Hanli Prinsloo can hold her breath for six minutes! It’s not a superpower she was born with, but rather a skill she’s developed during her long career as a freediver – that’s someone who spends time below the ocean’s surface without scuba gear or any other breathing apparatus. And it’s how Hanli’s Insta feed came to be filled with beautiful shots of up-close playdates with dolphins, seals, turtles and even whales.
On the other end of the spectrum, I’ve lived my whole life with asthma. I know what it feels like to almost die because you can’t breathe so my associations with not breathing aren’t exactly positive. But, it turns out, practising breath hold exercises actually comes with a world of benefits.
It makes you better at everything
There’s a lot of training that goes into learning to hold your breath. For starters, you need to practise slow, deep breathing. This activates your parasympathetic nervous system, which prompts your body to conserve energy so you need less oxygen. It also causes you to relax deeply, slowing your heart rate and sending you into a state of calm (stress for what?).
All those deep breaths make your blood more oxygenated, which helps every cell in your body function more effectively – including those in your brain. So you can expect to be sharper, more alert and have more energy. Plus, more oxygen reaching your muscles means you’ll be better at exercise.
“It’s like putting a really big engine in a really small car,” says Hanli. “The more oxygen we have in our system, the better we become at the sports we do, it increases our VO2 max, it increases everything in the body, including thinking and working.”
Breathe better in just one session
I caught up with Hanli in Los Angeles ahead of World Oceans Day and the adidas global Run For The Oceans event. We were sitting on a beach on Catalina Island, an idyllic getaway about an hour by boat from the mainland. It was a sunny day, warm but not too hot, and ocean ripples lapped gently at the shore, where we sat, cross-legged on the sand. As locations go, it doesn’t get much lovelier.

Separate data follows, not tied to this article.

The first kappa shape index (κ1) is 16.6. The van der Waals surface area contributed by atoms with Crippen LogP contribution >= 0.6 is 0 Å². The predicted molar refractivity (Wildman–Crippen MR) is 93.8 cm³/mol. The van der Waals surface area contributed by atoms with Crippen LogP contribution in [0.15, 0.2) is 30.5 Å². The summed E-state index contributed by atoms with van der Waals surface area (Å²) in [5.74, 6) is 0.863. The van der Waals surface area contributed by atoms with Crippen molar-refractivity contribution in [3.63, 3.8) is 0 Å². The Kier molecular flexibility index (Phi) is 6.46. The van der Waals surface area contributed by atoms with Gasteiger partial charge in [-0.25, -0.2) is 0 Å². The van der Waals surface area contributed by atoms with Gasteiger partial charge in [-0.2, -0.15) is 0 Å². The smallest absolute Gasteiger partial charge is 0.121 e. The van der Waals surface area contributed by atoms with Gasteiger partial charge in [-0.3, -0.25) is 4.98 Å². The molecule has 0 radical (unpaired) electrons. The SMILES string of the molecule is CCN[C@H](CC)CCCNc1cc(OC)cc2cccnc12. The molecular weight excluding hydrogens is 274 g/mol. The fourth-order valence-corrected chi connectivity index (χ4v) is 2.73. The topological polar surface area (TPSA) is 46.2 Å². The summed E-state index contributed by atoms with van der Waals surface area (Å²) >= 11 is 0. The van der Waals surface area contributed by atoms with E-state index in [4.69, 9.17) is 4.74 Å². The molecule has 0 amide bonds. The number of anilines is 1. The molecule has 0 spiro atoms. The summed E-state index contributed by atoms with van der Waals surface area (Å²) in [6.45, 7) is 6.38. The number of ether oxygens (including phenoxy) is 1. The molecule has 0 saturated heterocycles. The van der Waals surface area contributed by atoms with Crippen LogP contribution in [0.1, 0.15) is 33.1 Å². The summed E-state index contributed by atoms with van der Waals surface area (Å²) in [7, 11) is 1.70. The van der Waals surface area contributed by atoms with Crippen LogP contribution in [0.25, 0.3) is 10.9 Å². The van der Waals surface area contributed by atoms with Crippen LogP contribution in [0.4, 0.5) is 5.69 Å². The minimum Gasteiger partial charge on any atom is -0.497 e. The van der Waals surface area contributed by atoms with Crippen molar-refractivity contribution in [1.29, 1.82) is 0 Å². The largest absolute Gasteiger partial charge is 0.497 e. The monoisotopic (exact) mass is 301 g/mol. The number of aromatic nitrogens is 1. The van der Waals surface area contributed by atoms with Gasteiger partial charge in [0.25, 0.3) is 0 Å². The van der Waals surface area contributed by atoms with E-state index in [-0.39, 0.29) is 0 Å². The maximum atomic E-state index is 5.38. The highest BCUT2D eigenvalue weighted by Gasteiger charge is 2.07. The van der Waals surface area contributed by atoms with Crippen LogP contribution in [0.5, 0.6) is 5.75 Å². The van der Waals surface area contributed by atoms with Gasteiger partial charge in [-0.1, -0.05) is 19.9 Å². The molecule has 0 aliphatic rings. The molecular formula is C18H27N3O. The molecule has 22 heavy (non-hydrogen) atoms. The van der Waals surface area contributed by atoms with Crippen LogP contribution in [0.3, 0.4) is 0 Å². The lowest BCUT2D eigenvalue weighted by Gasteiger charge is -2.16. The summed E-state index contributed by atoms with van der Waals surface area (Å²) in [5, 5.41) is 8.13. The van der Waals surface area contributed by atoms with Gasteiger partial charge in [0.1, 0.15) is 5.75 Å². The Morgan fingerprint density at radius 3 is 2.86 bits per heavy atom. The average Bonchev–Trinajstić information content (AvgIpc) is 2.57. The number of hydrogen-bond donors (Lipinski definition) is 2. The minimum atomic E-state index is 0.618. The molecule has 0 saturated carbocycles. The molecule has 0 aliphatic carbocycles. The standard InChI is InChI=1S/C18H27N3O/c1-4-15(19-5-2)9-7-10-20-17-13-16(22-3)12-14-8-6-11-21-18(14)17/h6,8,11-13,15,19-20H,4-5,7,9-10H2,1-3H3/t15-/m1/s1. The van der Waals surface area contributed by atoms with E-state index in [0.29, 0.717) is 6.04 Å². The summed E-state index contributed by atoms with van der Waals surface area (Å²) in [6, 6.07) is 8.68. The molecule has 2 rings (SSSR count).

But when Hanli told us to hold our breath, I panicked before I’d reached a minute. Then she took us through a breathing exercise and, an hour later, I held my breath for over two minutes! Want to give it a try? Follow Hanli’s step-by-step plan.
1. Make sure you’re not in the water.
Seriously. If you’re not used to breathing deeply, you could feel dizzy or faint the first few times. And fainting mixed with water usually doesn’t end well. Instead, find a comfy spot on the floor with enough space to lie down.
2. Learn to breathe deeply.
Most of us spend much of the day walking around with our tummies sucked in because, you know, muffin top. But in order to breathe effectively, you need your belly to expand to make room for your diaphragm, says Hanli. So if you’re keeping your tummy sucked in, you’re only breathing with your upper chest, creating tension in your neck and shoulders and feelings of anxiety.
Try this: Sit up straight, chest open, shoulders relaxed. Relax your tummy completely. Breathe out, then take a deep breath in. Don’t lift your shoulders; instead, let your belly expand to make way for the air. Put your hand on your belly to feel it expanding and shrinking with each in and out breath. Do 10 breaths like this.